So, we’ve covered Stephen King. What else should you read?
H. P. Lovecraft. Don’t plan on doing much with Things From Beyond and Dark Secrets Man Was Not Meant To Know if you haven’t encountered Lovecraft. Most people know him indirectly – there are Cthulhu pastiches in every corner of fandom – but it’s really worth reading the original. Pulp horror at its finest – one of the grandfathers of the genre, the Tolkien of horror. His Cthulhu stories are his most well known, but there’s a Lovecraft story in pretty much every big hardcover horror anthology (you’ll find them remaindered in the mall, often enough). I’ve picked up lots of his books at used bookstores, too.
Naturally, if you’re interested in a Lovecraft game, your best bet is Chaosium’s Call of Cthulhu, which has supplements for the modern-day, Lovecraft’s own 1920s, and the Victorian era.
Anne Rice. For many people – too many people, in my frank opinion – Rice has the first and last word on vampires. The first book in her Vampire Chronicles, Interview with a Vampire, is good – you’ve probably seen the movie with Tom Cruise as Lestat. It was a nice change of pace for vampire stories – a sensual, almost effete vampire consumed by angst, the vampire as brooding sex symbol. The makers of Vampire: the Masquerade have taken this ball, run with it, and done a lay-up.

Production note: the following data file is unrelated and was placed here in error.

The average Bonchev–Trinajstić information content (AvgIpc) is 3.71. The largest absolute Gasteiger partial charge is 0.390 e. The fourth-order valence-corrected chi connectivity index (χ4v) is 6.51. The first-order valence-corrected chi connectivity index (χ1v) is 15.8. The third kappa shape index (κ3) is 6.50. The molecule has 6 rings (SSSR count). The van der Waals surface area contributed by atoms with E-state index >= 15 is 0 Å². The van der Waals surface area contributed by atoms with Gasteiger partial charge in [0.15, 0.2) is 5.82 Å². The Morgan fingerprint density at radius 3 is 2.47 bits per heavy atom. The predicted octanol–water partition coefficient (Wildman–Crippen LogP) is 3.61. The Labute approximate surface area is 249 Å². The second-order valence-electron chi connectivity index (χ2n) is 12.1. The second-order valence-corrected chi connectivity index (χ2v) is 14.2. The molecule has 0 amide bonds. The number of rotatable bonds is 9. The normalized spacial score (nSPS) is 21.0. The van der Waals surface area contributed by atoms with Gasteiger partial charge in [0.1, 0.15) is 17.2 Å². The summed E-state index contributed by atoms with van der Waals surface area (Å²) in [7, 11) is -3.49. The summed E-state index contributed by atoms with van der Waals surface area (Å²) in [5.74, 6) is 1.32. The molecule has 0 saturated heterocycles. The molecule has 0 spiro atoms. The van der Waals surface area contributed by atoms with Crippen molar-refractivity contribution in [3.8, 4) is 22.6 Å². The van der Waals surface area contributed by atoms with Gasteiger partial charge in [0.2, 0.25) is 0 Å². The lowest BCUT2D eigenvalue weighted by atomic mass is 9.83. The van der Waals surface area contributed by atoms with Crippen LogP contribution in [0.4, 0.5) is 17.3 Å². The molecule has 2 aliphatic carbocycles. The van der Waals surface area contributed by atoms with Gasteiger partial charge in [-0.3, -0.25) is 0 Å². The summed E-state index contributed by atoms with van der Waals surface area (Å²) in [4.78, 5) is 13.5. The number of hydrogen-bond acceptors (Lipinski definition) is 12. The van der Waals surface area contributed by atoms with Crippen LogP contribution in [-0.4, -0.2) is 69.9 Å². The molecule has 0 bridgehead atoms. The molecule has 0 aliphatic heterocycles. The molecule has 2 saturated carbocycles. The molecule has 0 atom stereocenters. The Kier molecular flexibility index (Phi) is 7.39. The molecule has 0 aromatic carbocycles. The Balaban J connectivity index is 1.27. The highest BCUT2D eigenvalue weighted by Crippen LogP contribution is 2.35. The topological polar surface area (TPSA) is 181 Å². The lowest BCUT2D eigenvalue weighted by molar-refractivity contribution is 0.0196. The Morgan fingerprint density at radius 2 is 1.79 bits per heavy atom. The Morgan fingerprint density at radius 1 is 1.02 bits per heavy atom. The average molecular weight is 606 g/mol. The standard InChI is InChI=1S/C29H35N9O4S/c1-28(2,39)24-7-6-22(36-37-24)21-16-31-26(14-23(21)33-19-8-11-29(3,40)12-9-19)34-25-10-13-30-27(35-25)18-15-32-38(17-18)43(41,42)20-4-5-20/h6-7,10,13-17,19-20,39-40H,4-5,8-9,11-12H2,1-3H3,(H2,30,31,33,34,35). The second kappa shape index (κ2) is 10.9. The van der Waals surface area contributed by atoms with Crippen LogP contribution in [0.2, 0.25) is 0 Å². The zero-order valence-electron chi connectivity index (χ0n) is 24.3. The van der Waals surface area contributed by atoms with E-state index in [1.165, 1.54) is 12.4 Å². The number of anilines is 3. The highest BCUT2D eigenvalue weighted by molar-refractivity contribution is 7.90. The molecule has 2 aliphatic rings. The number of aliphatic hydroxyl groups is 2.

Peter Straub. Did you grow up reading Dean Koontz and Stephen King, like I did, thinking the only real alternatives were ghost stories, Anne Rice, and Lovecraft? Well, when you’re a kid in rural New Hampshire in the mid-1980s, that might be true. But in the day of Amazon.com, better bookstores even in rural areas, and global megachains like Barnes and Noble, there isn’t anyone who can’t lay their hands on some of Peter Straub’s work, and you owe it to yourself to do so. He’s best known for his collaboration with King on the Talisman, but his own work shines.
His “Blue Rose” trilogy – Koko, Mystery, and The Throat – is stunning in its richness and deep complexity, as stories unfold within and against each other. Mystery is also a Shadow pastiche, which is a wonderful touch. Of the three, it lends itself the best to gaming – not as a full adaptation, but in its portrayal of slightly-out-of-the-ordinary abilities.
Mr. X is an excellent Lovecraft pastiche, and recommended for people considering Cthulhu games set in the modern day, particularly low-key ones. Shadowland, one of his earlier novels, provides an excellent view of how magic could operate in a modern low-magic setting.